by May 6, 2003 0 comments



ACPI or Advanced Configuration and Power Interface is an important development in power-management technology. It is aimed at providing a standard way of controlling the power management and plug-n-play functions of computer hardware. Spearheaded by Intel’s Instantly Available Technology initiative and Microsoft’s OnNow design feature, the ACPI specification allows configuration of motherboard devices and power management in notebooks, laptops, desktops and servers and is created as a replacement for PnPBIOS and
APM. 

It is an advancement over APM (Advanced Power Management), a system in which the BIOS handles the power management without the knowledge of the OS. APM works based on the values entered in the BIOS regarding the ‘idle’ values of the screen and hard-drive exceeding which the BIOS turns off the screen or the hard-drive. 

As each BIOS has its own interface, the power-management policy had to be re-implemented for each platform, using
APM.

This, however, makes it prone to bugs. Also, APM-driven power management brings the computer to a state where all activities, including communication connections are totally dropped.

Power management controlled by BIOS also makes it difficult to justify the computer to go into suspend mode. A suspend request can be anything–the response of the user pushing a sleep button, or the BIOS sensing that the system is idle, or the battery running out of power. So even if the computer is not really idle, the BIOS would attempt to put the system in a low-power state. This proves to be disruptive for many users. 

How ACPI works
With ACPI, the OS is in control of the timing of the power management. Then, the BIOS takes over and conducts the actual power management. This is a more intelligent way to do things. ACPI uses OSPM (OS-directed configuration and Power Management) to enumerate and configure motherboard devices and manage their power. 

OSPM needs platform-specific information, which is provided by the ACPI system firmware. The ACPI system firmware describes the system’s characteristics by placing data into tables in the main memory. The most important of these tables is the DSDT (Differentiated System Description Table) because this is where the system’s devices are described. These tables are written in ASL (ACPI Source Language) and compiled into AML (ACPI Machine Language) for inclusion in the BIOS.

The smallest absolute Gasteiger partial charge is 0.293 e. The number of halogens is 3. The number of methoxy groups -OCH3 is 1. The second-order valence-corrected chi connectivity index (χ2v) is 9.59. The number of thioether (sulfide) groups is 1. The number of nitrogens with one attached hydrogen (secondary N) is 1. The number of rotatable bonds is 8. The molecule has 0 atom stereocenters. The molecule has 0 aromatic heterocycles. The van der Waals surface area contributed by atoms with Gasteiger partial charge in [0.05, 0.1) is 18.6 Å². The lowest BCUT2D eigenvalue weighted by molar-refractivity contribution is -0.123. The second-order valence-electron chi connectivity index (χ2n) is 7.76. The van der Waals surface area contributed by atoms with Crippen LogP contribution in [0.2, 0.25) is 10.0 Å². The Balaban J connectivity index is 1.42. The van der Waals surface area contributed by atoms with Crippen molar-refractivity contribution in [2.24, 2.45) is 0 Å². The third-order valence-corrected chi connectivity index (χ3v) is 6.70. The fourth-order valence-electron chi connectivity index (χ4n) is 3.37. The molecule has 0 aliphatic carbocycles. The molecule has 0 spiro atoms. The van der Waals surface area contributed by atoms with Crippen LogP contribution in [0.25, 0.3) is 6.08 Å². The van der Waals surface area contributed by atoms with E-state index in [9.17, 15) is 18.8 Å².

ACPI specifies four base power levels, with three substates (S1—S3) for the sleeping state. 

ACPI States
S0/Working: The CPU is fully up and running, with devices are powering up and down as required.
S1: The CPU is stopped; RAM is refreshed; the system is running in a low power mode. 
S2: The CPU has no power; RAM is refreshed; the system is in a lower power mode than S1.
S3: The CPU has no power; RAM is in slow refresh; the power supply is generally in a reduced power mode. 
S4/Soft Off: The hardware is completely off and system memory has been saved to disk. 
S5/Off : The hardware is completely off, the OS has shut down; nothing has been saved.

The ACPI BIOS tables define what these states mean for individual devices, and the OS determines when to move a device, or even the entire system, from one state to another. A BIOS-based ACPI routine is then activated, which performs the low-level hardware handshaking required to change the device’s power state.

ACPI is intended to be OS-independent and the AML interpreter is written as an OS-independent module. This module exposes an interface that the OS uses, and also requires basic OS-dependent functionality to be implemented for each OS.

ACPI support
The BIOS, the processor and the OS all have to support ACPI. Win 95 and Win NT systems do not support ACPI. ACPI in Windows first appeared with Win 98 and then with Win 2000 upwards systems. To check for ACPI support in your Windows installation, you can see if you have the option to ‘Standby’ in the ShutDown menu. If your BIOS does not support ACPI, you can get a BIOS update to enable ACPI support from the BIOS vendor. Another way to check for ACPI-support in your Windows instalationl is by going to the Device Manager (StartMenu>Settings> ControlPanel>System> Hardware>Device Manager) and looking for Microsoft ACPI-Compliant System under System Devices.

Although ACPI is meant to be OS-independent, ACPI support in Linux-based systems is still in its early stages. It has been offered most recently by Mandrake Linux 9.1 ‘Bamboo.’

An open specification, ACPI is co-developed by Compaq, Intel, Microsoft, Phoenix and Toshiba. ACPI1.0 was released in December 1996. The ACPI 2.0 Specification (revised to 2.0b in October 2002) is available for download from the ACPI website
www.acpi.info.

Shruti Pareek

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